The mainstream media is beginning to wake up to the reality of the Fed’s policies. Eventually, they may even figure out that the money printing is not only making the rich richer, but it is making workers poorer.
UK inflation is decreasing, but has it fallen enough to allow incoming BoE head Mark Carney the latitude to fire up the print presses? Yes!!!
Decreasing bond yields throughout the world in virtually every asset class do not reflect falling risk but rather increased demand amidst stagnant supply. Institutions are gobbling up every issue that they can get their hands on. When the process reverses itself, these same institutions will need to be bailed out by their governments who will hopefully remain solvent.
Mario desperately wants to join cool kids Ben, Haruhiko and Mark and print money. After all, everyone is doing it. The problem is that the Germans won’t allow Mario to buy sovereign debt (yet), so the latest money printing scheme floating around Frankfurt is having the ECB purchase ABS from euro banks.
The pretext for this action is that if the banks unload some of their small business and consumer loans they will be willing to increase lending. This plan assumes that the banks have better lending opportunities that they are unable to take advantage of due to the garbage on their books. Considering the state of Eurozone economies, this is not the case.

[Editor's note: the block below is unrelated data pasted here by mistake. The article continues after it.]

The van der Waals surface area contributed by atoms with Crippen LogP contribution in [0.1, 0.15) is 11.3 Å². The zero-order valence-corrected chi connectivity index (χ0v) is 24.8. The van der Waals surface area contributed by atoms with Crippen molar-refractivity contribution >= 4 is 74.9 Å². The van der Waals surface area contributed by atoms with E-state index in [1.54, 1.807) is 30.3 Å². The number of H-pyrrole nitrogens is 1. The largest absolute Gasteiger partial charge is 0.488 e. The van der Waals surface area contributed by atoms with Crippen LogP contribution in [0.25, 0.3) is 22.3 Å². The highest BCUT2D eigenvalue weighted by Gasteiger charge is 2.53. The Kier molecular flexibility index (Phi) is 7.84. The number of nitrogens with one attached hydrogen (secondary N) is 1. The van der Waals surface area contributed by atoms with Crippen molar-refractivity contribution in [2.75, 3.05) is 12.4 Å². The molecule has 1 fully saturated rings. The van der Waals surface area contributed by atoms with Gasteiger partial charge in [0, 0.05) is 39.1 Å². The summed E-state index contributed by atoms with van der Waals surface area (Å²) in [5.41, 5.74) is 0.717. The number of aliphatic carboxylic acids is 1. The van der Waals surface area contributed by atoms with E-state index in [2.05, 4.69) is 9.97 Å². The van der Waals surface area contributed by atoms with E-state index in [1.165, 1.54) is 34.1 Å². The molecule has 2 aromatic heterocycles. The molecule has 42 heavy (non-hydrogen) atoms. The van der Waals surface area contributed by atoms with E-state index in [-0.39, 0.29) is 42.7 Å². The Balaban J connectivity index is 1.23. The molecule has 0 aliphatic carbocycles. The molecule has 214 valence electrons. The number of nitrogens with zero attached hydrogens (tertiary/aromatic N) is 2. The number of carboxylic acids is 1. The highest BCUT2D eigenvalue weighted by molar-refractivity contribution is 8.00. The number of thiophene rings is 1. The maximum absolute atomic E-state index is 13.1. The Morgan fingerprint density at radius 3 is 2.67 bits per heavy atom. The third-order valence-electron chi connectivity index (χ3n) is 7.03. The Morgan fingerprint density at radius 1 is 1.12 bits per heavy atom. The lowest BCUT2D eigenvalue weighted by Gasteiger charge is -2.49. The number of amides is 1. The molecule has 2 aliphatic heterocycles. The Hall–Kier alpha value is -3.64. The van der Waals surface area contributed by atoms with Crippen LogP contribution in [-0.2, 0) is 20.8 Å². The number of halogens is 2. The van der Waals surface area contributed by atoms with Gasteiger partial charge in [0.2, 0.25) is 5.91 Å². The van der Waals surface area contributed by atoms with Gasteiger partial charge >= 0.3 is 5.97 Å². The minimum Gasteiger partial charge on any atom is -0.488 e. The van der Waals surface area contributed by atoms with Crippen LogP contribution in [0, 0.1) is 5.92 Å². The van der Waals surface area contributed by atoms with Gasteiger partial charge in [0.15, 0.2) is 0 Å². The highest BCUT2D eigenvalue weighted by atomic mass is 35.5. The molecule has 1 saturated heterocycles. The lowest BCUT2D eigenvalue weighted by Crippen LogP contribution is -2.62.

These trading programs are essentially using the same data to make the same choices about whether to buy, sell or hold. This new market structure has already caused a few minor crashes, which brings me to the Power Law.
What the power law tells us is that many small events predict larger events in the future. Think of it in terms of earthquakes. Areas with lots of minor tremors are prone to large earthquakes. We do not know when these catastrophic events will occur, but the quantity of the small quakes points to the existence of the large.
All of these minor market crashes are telling us that a major, data-driven crash will occur, but no one knows when.
Congratulations, Ben. You have succeeded in reinflating the credit bubble that burst in 2008. Everything should be fine now, so you can retire.
The key takeaway from this piece is that there is plenty of money in austerity racked countries. The problem is that much government spending is wasteful, but mainstream politicians prefer to cut social programs rather than their own perks. Spain will run a 10% budget deficit this year. If Spaniards reduced government worker’s salaries and abolished all of their perks, could the country balance its budget without having to resort to cutting social programs and raising taxes?
Since businesses in Europe have learned how difficult it is to shed workers during recessions, they are loathe to increase hiring during boom times. Paradoxically, worker protection laws do not protect workers on a net basis. Sure, the few who have good jobs may get to retain them a little longer but at the expense of the many unemployed.
Bass has really been running his mouth about Japan, and surely he realizes that the problem with Japan’s collapse is the timing. Examining all of the evidence, a geologist would have been able to tell you that Japan will someday have an earthquake of magnitude 9.0, but when is someday?